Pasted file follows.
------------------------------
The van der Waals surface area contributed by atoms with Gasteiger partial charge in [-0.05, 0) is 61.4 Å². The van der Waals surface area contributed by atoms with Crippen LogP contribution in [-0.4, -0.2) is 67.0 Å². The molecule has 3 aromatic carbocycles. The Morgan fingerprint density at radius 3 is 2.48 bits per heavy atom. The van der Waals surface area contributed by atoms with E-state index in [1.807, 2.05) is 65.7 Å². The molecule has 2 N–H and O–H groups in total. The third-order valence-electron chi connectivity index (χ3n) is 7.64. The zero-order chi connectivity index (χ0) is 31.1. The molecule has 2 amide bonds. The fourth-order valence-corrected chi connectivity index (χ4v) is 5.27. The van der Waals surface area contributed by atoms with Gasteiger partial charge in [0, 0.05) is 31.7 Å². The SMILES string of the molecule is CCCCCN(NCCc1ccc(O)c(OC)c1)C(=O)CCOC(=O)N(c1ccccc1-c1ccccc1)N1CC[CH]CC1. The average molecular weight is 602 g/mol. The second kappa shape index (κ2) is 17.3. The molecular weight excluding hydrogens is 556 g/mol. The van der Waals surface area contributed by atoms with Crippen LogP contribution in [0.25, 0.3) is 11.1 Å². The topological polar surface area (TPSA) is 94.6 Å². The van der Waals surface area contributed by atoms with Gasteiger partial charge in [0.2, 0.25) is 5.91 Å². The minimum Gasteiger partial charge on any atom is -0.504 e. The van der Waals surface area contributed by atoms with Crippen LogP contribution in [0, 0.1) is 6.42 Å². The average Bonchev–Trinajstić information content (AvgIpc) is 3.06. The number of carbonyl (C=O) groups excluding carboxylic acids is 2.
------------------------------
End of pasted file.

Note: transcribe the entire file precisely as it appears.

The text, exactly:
The van der Waals surface area contributed by atoms with Gasteiger partial charge in [-0.05, 0) is 61.4 Å². The van der Waals surface area contributed by atoms with Crippen LogP contribution in [-0.4, -0.2) is 67.0 Å². The molecule has 3 aromatic carbocycles. The Morgan fingerprint density at radius 3 is 2.48 bits per heavy atom. The van der Waals surface area contributed by atoms with E-state index in [1.807, 2.05) is 65.7 Å². The molecule has 2 N–H and O–H groups in total. The third-order valence-electron chi connectivity index (χ3n) is 7.64. The zero-order chi connectivity index (χ0) is 31.1. The molecule has 2 amide bonds. The fourth-order valence-corrected chi connectivity index (χ4v) is 5.27. The van der Waals surface area contributed by atoms with Gasteiger partial charge in [0, 0.05) is 31.7 Å². The SMILES string of the molecule is CCCCCN(NCCc1ccc(O)c(OC)c1)C(=O)CCOC(=O)N(c1ccccc1-c1ccccc1)N1CC[CH]CC1. The average molecular weight is 602 g/mol. The second kappa shape index (κ2) is 17.3. The molecular weight excluding hydrogens is 556 g/mol. The van der Waals surface area contributed by atoms with Crippen LogP contribution in [0.25, 0.3) is 11.1 Å². The topological polar surface area (TPSA) is 94.6 Å². The van der Waals surface area contributed by atoms with Gasteiger partial charge in [0.2, 0.25) is 5.91 Å². The minimum Gasteiger partial charge on any atom is -0.504 e. The van der Waals surface area contributed by atoms with Crippen LogP contribution in [0, 0.1) is 6.42 Å². The average Bonchev–Trinajstić information content (AvgIpc) is 3.06. The number of carbonyl (C=O) groups excluding carboxylic acids is 2.